Growing wine exports to China are a driving force behind new data that suggests the value of Australian wine exports has grown by 5% to $1.89 billion in the past 12 months.
According to the Wine Export Approval Report June 2015 released yesterday by Wine Australia, it is the first time the value of wine exports has increased since 2006–07.
In a statement, Wine Australia’s chief executive Andreas Clark said growth in value is being driven by the strength of Australian exports in the Asian market.
“‘The value of wine exports to Northeast Asia was up 29% and Southeast Asia was up 18%,” Clark said.
“We ship more than half of our exports above $A7.50/litre to Asia and the average value of those exports is $A18.49/litre compared to $A12.29/litre in Europe and $A11.54/litre in North America.”
“This is the third consecutive financial year we’ve seen value growth in the above $7.50/litre price point, now worth $529 million.
“It accounts for 28% of total value share but only 5% of volume.”
Clark says the figures reflect the ongoing opportunities for Australian wine in the premium price points.
“Our two strategic priorities are increasing the demand and price paid for Australian wine, and increasing our competitiveness,” he said.
“We’ll be expanding our program of activities in the critical US market including the introduction of a formal Market Entry Program and we’ll continue to develop the export markets in Europe, China and Asia Pacific through activities that focus on Australia’s finest wines.”
However, central Victorian winemaker Wes Vine, of Mandurang Valley Wines, told SmartCompany the rosy picture painted by the latest figures mask a more complicated one for many winemakers.
“It’s an all embracing figure, when they say 5%, it’s not specific,” Vine says.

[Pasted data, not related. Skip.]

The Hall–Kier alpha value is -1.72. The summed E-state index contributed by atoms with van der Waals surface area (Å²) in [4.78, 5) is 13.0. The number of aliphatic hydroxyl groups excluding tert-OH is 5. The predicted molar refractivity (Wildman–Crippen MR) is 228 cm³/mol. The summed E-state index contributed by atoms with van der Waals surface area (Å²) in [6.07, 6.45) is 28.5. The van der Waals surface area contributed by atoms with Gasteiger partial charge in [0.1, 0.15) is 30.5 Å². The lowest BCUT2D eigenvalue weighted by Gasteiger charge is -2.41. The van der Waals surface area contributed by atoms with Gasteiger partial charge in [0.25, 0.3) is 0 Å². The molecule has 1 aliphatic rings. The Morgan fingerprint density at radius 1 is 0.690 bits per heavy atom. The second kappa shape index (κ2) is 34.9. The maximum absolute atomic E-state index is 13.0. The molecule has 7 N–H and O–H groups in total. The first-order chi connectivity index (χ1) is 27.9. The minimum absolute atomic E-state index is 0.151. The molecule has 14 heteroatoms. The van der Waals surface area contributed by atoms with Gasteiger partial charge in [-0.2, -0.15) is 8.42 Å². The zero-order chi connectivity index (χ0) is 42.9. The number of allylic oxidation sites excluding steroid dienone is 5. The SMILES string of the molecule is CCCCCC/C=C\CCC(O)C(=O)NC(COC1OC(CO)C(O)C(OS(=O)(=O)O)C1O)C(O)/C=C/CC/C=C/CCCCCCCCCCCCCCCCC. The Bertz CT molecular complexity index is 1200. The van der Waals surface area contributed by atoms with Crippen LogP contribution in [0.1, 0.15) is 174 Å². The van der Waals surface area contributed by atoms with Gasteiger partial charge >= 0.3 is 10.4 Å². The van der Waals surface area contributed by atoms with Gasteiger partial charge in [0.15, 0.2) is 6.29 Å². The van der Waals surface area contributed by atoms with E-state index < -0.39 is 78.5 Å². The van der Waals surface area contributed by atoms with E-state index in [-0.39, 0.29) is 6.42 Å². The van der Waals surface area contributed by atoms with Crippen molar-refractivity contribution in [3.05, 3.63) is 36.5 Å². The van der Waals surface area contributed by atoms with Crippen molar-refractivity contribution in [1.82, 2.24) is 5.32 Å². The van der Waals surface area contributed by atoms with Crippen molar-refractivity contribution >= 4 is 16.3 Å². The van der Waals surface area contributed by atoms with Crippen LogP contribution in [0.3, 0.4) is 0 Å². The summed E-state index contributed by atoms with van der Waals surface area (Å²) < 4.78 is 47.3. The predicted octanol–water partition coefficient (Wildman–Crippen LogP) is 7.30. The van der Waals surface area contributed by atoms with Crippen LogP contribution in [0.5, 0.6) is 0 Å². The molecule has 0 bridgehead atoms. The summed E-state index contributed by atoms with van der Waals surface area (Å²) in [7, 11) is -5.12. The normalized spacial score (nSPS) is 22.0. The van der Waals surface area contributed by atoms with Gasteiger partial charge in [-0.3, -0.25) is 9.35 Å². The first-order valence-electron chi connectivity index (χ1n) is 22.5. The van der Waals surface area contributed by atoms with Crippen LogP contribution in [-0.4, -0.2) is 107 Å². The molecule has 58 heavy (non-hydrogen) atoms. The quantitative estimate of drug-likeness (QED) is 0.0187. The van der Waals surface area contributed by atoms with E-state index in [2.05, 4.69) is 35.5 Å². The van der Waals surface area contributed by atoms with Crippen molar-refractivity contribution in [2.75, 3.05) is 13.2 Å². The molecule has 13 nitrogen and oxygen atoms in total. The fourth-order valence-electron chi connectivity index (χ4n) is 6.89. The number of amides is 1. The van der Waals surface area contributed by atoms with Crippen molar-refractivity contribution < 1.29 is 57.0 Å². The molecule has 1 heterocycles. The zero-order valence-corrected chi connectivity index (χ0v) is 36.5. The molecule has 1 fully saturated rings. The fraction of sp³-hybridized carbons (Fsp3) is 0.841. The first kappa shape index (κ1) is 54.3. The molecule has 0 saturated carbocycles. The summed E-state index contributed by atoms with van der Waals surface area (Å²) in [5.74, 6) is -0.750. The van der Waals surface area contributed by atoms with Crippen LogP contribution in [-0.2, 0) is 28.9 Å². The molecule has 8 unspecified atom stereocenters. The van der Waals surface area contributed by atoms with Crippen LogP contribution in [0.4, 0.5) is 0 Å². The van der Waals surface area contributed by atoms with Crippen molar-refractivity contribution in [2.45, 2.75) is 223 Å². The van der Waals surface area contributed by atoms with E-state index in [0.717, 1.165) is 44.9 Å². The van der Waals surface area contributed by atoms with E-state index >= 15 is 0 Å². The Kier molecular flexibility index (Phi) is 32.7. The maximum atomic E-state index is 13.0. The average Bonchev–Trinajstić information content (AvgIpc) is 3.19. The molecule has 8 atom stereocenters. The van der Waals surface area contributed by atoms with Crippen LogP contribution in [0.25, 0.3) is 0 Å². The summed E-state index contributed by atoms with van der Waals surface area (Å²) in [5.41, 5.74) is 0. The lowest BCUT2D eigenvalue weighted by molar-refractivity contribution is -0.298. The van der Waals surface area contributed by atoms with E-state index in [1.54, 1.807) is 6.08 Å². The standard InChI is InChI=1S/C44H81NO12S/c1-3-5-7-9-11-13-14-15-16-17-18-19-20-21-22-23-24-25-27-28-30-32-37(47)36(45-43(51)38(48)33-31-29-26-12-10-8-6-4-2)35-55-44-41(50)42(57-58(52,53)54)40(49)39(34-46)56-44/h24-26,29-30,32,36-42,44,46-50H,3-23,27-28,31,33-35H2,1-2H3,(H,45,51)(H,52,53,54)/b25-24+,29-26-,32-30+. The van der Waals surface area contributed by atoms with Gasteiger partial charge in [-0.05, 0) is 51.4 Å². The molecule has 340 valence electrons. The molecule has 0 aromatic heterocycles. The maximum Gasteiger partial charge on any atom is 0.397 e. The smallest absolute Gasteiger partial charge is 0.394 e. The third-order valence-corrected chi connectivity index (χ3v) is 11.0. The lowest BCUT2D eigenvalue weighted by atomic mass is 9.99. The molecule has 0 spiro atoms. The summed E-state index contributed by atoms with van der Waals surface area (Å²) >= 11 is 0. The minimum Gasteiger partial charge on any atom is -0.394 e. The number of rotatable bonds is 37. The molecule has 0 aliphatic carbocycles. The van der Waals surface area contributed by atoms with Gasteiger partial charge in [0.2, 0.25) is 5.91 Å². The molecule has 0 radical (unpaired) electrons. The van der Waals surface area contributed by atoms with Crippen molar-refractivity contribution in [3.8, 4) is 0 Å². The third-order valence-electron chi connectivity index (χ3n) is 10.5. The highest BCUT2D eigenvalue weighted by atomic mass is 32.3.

Vine, who has been exporting wine to China since 2007, thinks the increase is likely due to the amount of bulk wine being exported to China, which he says has recently set up more plants to bottle wine once it arrives.
He says the bulk wine bottled in China is at the “lower end of the price point” and is different from what Australian wineries had exported in the past, which was “fairly even, more in the medium price point”.
“Certain price points have increased in the Chinese market, with lower price points moving much more quickly,” Vine says.
“Medium to premium wines are moving slower.”
Vine says exports of medium to premium Australian wines, which used to be in demand from high ranking government officials, were dropping off thanks to austerity measures meaning they had to be more careful with their expenditure.
As a winemaker, Vine says he’s not exporting as much of the product from his own central Victorian vines as he’d like.
“We market ourselves on the characteristic of wine from Central Victoria,” he says.
“The wine we would be making for China we don’t have on the domestic market at all, it’s not our price point here. “
Vine says sourcing grapes from high-volume vineyards was essential to winemakers like him to meet the demand for bulk wine, which he says meant as much as 24,000 litres per container.
“Wineries are having to buy fruit from out of the region, from the Murray Valley/Riverland, and making that to get the price point.”
“So it’s causing wineries to be a bit more flexible to meet the price point.”
Vine says he’d like to see things go back to the way things were pre-2012, when he says it was a lot easier to sell premium wines in the Chinese market.
“From my point of view, some buyers are still buying but some are looking at a particular price point… it’s a very different market,” he says